If you haven’t heard it yet, there is a silver bullet which will cure all the ills of the Church’s clergy… it will increase vocations, it will root out the sexual deviants, it will enhance ministry to spouses… it is the end of mandatory celibacy for priests.
With the outbreak of the recent abuse/gay scandal, and the Pan-Amazon Synod around the corner, it seems that the Enemy has revealed the game plan. Let’s see if we can make a compelling argument for keeping celibacy around.
There are three classical categories of value of celibacy in itself. In increasing order of importance, they are:
- Union with God
Most are somewhat familiar with the economic problems with a married clergy. If not, here are a few of the issues.
- Parishes would have to support an entire family rather than one or two priests – room, board, insurance, education, health, etc.
- A lot of money would need to be invested in new seminaries to accommodate more seminarians (presumably, at least for a while,) and their families
- It is difficult to split time and energy appropriately between one’s family and the parish – it often causes serious strain and burnout
Depending on how broadly one makes the “economic,” it could also include the psychological toll on the wife, who can be subject to intense scrutiny and gossip in the parish.
The other two nodes are more important but less appreciated. The value of celibacy as a witness to the reality of the future coming of Christ helps to mark our priests as special in the eyes of the world. And how uncomfortable it makes the worldly… After all, one of the daughters of lust is a loss of desire for the goods of Heaven. To compromise here would be to lose that power. Hold that thought.
The last node is almost entirely unheard of these days, but it centers around the imitation of Our Lord and the life of Heaven to come, which will not contain marriage, as He said Himself. (Mt. 22: 30) The celibate state allows a person to focus his or her efforts entirely on pleasing the Lord, directly, as it were, rather than indirectly through pleasing one’s spouse. This is just what St. Paul said. (1 Cor. 7: 32-35) It makes more room for charity, and the continual foregoing of the great good of marriage for God’s sake, especially under a vow, is its own special form of worship.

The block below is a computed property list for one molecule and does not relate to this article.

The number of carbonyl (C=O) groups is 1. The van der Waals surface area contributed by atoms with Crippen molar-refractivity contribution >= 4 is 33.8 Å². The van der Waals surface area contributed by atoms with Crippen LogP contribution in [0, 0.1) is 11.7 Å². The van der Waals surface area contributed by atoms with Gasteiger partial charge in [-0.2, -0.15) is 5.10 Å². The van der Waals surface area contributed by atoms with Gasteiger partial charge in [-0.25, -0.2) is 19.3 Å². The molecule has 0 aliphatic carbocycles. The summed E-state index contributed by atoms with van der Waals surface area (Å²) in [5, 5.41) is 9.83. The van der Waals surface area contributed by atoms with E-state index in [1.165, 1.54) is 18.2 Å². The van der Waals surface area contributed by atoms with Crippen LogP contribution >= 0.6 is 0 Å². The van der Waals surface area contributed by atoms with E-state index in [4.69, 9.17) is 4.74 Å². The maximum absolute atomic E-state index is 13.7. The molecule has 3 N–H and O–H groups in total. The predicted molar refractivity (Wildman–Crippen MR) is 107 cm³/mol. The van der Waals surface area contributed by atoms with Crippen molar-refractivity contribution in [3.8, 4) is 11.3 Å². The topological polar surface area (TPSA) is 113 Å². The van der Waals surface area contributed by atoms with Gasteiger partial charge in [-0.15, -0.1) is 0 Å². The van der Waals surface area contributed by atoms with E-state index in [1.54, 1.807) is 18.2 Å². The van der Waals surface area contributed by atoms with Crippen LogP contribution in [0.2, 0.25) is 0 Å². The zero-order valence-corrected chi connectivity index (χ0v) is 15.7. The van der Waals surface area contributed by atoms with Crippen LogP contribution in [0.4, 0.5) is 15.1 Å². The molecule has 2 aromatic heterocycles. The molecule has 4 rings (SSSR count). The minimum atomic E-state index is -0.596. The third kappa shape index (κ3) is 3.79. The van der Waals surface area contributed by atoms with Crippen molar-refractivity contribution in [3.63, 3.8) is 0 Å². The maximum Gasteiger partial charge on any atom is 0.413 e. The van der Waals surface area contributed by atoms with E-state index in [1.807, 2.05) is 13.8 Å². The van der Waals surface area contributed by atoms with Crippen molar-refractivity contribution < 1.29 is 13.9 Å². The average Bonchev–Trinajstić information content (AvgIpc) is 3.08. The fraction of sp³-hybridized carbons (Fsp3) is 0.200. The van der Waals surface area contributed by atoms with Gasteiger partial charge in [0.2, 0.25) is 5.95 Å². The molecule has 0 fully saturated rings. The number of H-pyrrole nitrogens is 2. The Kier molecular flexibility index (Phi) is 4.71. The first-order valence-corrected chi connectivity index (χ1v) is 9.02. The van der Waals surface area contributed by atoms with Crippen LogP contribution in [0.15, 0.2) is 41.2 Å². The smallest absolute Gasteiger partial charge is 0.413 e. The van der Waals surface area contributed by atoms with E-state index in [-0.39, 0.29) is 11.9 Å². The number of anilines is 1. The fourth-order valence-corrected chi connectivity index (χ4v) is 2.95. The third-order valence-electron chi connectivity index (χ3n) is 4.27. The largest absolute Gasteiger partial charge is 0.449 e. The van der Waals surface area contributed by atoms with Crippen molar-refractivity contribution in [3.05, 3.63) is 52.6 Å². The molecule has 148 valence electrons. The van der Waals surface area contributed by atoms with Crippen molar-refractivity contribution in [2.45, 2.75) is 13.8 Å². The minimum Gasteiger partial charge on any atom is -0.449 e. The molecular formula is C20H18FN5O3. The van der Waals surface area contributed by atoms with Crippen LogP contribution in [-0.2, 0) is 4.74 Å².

We can see how simpler economics leads to better witness, and better witness leads to quicker union. By freeing oneself for ministry, a person is more able to preach, teach, govern, sanctify, etc., meanwhile extracting a minimal amount of resources from the faithful (a reality which St. Paul continually drew attention to on his own part). It is clear that this brute fact of more availability due to celibacy is at least in part the reason why the vast majority of the Church is Latin, and not part of an Eastern Rite which generally allows for married priests. The Latin discipline has rendered an astonishingly greater number of disciples – celibacy is, after all, traditionally seen as the “hundredfold fruit” of the good soil. (Mt. 13: 23) This greater spiritual reaping naturally leads one closer and closer to the goodness of God, which disposes one for greater union in this life. This in turn should actually inspire increasing poverty and obedience, which should increase the amount and quality of witness, which should increase union, and so on. It’s a beautiful cycle.
But the challenges which celibacy faces today have mostly to do with the topic of witness. Let me break them down by stating the claims which one will hear today in various corners of the Church (and beyond, for whatever that’s worth):
- Celibacy discourages vocations
- Celibacy leads to adverse sexual behavior/deviance
- Celibacy renders one less able to minister to couples as such
The first point is at issue in the upcoming Pan-Amazon Synod, which I have already written about at length here. The reality is that this short term gain will yield long term damage. The growth may indeed spring up at once, but over the years, the sun will dry out the plant, and the hundredfold fruit will disappear. The Amazon, and whatever other areas claim the same need for an exemption from universal law due to abysmal vocation numbers (viz., most of Western Europe), will likely have priests who, while more numerous, will be less interested in priestly work and less able to do it, meanwhile exacting a much higher tax on the faithful.